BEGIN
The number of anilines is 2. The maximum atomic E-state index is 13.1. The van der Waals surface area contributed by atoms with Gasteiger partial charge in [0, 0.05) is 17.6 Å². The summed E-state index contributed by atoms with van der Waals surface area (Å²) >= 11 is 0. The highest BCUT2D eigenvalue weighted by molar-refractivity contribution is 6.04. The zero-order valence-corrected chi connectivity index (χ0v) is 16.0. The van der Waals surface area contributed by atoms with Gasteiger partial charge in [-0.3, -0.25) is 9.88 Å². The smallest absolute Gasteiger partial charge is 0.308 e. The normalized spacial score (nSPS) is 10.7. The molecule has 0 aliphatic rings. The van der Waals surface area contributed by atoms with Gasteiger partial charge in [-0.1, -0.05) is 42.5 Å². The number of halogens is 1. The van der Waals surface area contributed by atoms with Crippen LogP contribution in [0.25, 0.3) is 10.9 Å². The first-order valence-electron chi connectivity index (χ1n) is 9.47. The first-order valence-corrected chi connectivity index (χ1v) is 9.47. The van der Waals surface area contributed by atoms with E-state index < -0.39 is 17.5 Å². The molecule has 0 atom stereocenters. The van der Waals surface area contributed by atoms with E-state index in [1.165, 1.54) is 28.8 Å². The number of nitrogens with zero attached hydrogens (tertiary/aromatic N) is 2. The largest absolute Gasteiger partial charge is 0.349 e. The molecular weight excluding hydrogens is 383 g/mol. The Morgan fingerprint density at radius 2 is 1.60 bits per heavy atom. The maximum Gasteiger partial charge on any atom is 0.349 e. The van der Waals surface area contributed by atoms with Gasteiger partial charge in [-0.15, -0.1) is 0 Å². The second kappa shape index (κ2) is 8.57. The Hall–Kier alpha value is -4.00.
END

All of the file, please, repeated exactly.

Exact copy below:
The number of anilines is 2. The maximum atomic E-state index is 13.1. The van der Waals surface area contributed by atoms with Gasteiger partial charge in [0, 0.05) is 17.6 Å². The summed E-state index contributed by atoms with van der Waals surface area (Å²) >= 11 is 0. The highest BCUT2D eigenvalue weighted by molar-refractivity contribution is 6.04. The zero-order valence-corrected chi connectivity index (χ0v) is 16.0. The van der Waals surface area contributed by atoms with Gasteiger partial charge in [-0.3, -0.25) is 9.88 Å². The smallest absolute Gasteiger partial charge is 0.308 e. The normalized spacial score (nSPS) is 10.7. The molecule has 0 aliphatic rings. The van der Waals surface area contributed by atoms with Gasteiger partial charge in [-0.1, -0.05) is 42.5 Å². The number of halogens is 1. The van der Waals surface area contributed by atoms with Crippen LogP contribution in [0.25, 0.3) is 10.9 Å². The first-order valence-electron chi connectivity index (χ1n) is 9.47. The first-order valence-corrected chi connectivity index (χ1v) is 9.47. The van der Waals surface area contributed by atoms with E-state index < -0.39 is 17.5 Å². The molecule has 0 atom stereocenters. The van der Waals surface area contributed by atoms with E-state index in [1.165, 1.54) is 28.8 Å². The number of nitrogens with zero attached hydrogens (tertiary/aromatic N) is 2. The largest absolute Gasteiger partial charge is 0.349 e. The molecular weight excluding hydrogens is 383 g/mol. The Morgan fingerprint density at radius 2 is 1.60 bits per heavy atom. The maximum Gasteiger partial charge on any atom is 0.349 e. The van der Waals surface area contributed by atoms with Gasteiger partial charge in [-0.15, -0.1) is 0 Å². The second kappa shape index (κ2) is 8.57. The Hall–Kier alpha value is -4.00.